Note: This document was corrected on August 3, 2011. The Agency corrected a typographical error appearing in the April 2011 version of this document. The Agency corrected "15%" to "1.5%" so that the sentence in "Chapter 11: Aquaculture Drugs" now reads "Sodium sulfite Used in a 1.5% solution for 5 to 8 minutes to treat eggs in order to improve their hatchability."

Errata: Corrections and Omissions (PDF - 67KB)

Commenting: You may submit electronic or written comments regarding this guidance at any time. Submit electronic comments to http://www.regulations.gov. Submit written comments to the Division of Dockets Management (HFA-305), Food and Drug Administration, 5630 Fishers Lane, Rm. 1061, Rockville, MD 20852. All comments should be identified with the docket number listed in the notice of availability that publishes in the Federal Register.


Full Document Downloads

Download the full Fish and Fishery Products Hazards and Controls Guidance Full Document (PDF-4.7MB)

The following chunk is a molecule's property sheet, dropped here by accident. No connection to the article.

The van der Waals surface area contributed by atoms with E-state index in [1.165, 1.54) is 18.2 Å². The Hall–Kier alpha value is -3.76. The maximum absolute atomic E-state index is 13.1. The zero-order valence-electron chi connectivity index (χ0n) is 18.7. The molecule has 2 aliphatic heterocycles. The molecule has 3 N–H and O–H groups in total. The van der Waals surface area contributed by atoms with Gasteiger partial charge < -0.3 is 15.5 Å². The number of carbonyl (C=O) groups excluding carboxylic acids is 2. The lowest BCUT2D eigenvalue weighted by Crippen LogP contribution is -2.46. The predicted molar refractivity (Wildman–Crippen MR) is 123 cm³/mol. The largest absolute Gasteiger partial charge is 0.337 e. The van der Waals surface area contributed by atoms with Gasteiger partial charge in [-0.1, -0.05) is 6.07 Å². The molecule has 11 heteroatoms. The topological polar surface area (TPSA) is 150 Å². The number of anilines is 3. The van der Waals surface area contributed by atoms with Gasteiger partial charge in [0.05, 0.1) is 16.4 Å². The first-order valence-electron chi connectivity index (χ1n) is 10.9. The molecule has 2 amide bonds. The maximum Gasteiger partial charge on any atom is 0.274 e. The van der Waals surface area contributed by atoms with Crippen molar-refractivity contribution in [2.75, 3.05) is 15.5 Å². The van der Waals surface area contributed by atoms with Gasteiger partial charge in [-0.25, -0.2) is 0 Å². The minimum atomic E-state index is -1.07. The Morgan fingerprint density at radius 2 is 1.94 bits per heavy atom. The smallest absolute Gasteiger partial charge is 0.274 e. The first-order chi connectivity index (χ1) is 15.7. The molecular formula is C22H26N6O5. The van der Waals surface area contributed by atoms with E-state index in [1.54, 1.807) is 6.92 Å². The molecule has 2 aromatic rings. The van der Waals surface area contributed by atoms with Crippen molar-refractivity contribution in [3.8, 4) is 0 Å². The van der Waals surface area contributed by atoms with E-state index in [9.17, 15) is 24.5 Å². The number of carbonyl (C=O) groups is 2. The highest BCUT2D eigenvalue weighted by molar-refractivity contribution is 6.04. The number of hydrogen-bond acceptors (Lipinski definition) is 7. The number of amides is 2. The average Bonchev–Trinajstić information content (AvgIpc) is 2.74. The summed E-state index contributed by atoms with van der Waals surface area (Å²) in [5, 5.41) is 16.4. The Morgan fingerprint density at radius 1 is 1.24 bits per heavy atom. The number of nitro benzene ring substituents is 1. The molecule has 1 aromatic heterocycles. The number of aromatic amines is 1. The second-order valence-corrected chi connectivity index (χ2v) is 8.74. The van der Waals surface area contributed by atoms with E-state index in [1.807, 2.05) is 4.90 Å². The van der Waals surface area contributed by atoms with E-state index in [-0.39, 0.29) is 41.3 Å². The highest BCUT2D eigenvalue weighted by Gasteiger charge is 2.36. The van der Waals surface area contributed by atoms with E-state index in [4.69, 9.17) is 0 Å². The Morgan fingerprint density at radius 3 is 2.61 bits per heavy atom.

A Spanish translation of the FDA Fish and Fishery Products Hazards and Controls Guidance is now available for purchase or download at the Florida Sea Grant website. This website includes instructions for purchase from the University of Florida Bookstore. See Seafood and Seafood HACCP Publications for more information.

Individual Chapter Downloads

Introduction: Introduction and Discussion (PDF-379 KB)

Chapter 1: General Information (PDF-302KB)

Chapter 2: Conducting a Hazard Analysis and Developing a HACCP Plan (PDF-398KB)

Chapter 3: Potential Species-Related and Process-Related Hazards (PDF-2.5MB)

Chapter 4: Pathogens From the Harvest Area (PDF-513KB)

Chapter 5: Parasites (PDF-425KB)

Chapter 6: Natural Toxins (PDF-495KB)

Chapter 7: Scombrotoxin (Histamine) Formation (PDF-812KB)

Chapter 8: Other Decomposition-Related Hazards (PDF-295KB)

Chapter 9: Environmental Chemical Contaminants and Pesticides (PDF-785KB)